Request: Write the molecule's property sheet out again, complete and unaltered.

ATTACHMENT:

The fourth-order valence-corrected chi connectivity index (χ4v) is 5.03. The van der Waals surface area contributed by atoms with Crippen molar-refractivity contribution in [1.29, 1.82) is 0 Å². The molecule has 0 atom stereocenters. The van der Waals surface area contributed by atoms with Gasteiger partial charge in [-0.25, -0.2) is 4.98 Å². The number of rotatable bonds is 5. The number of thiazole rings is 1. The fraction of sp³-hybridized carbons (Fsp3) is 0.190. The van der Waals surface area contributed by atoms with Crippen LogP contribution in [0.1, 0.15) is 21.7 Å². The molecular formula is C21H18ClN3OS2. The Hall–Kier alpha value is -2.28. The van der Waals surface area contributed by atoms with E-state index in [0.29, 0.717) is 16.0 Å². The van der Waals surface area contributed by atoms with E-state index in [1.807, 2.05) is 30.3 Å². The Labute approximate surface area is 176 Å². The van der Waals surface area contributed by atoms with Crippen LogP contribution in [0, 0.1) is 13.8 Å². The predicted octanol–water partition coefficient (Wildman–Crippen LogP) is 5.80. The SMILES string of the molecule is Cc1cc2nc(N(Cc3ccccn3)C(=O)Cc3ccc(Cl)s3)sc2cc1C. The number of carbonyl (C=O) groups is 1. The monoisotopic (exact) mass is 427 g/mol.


The fourth-order valence-corrected chi connectivity index (χ4v) is 5.03. The van der Waals surface area contributed by atoms with Crippen molar-refractivity contribution in [1.29, 1.82) is 0 Å². The molecule has 0 atom stereocenters. The van der Waals surface area contributed by atoms with Gasteiger partial charge in [-0.25, -0.2) is 4.98 Å². The number of rotatable bonds is 5. The number of thiazole rings is 1. The fraction of sp³-hybridized carbons (Fsp3) is 0.190. The van der Waals surface area contributed by atoms with Crippen LogP contribution in [0.1, 0.15) is 21.7 Å². The molecular formula is C21H18ClN3OS2. The Hall–Kier alpha value is -2.28. The van der Waals surface area contributed by atoms with E-state index in [0.29, 0.717) is 16.0 Å². The van der Waals surface area contributed by atoms with E-state index in [1.807, 2.05) is 30.3 Å². The Labute approximate surface area is 176 Å². The van der Waals surface area contributed by atoms with Crippen LogP contribution in [0, 0.1) is 13.8 Å². The predicted octanol–water partition coefficient (Wildman–Crippen LogP) is 5.80. The SMILES string of the molecule is Cc1cc2nc(N(Cc3ccccn3)C(=O)Cc3ccc(Cl)s3)sc2cc1C. The number of carbonyl (C=O) groups is 1. The monoisotopic (exact) mass is 427 g/mol.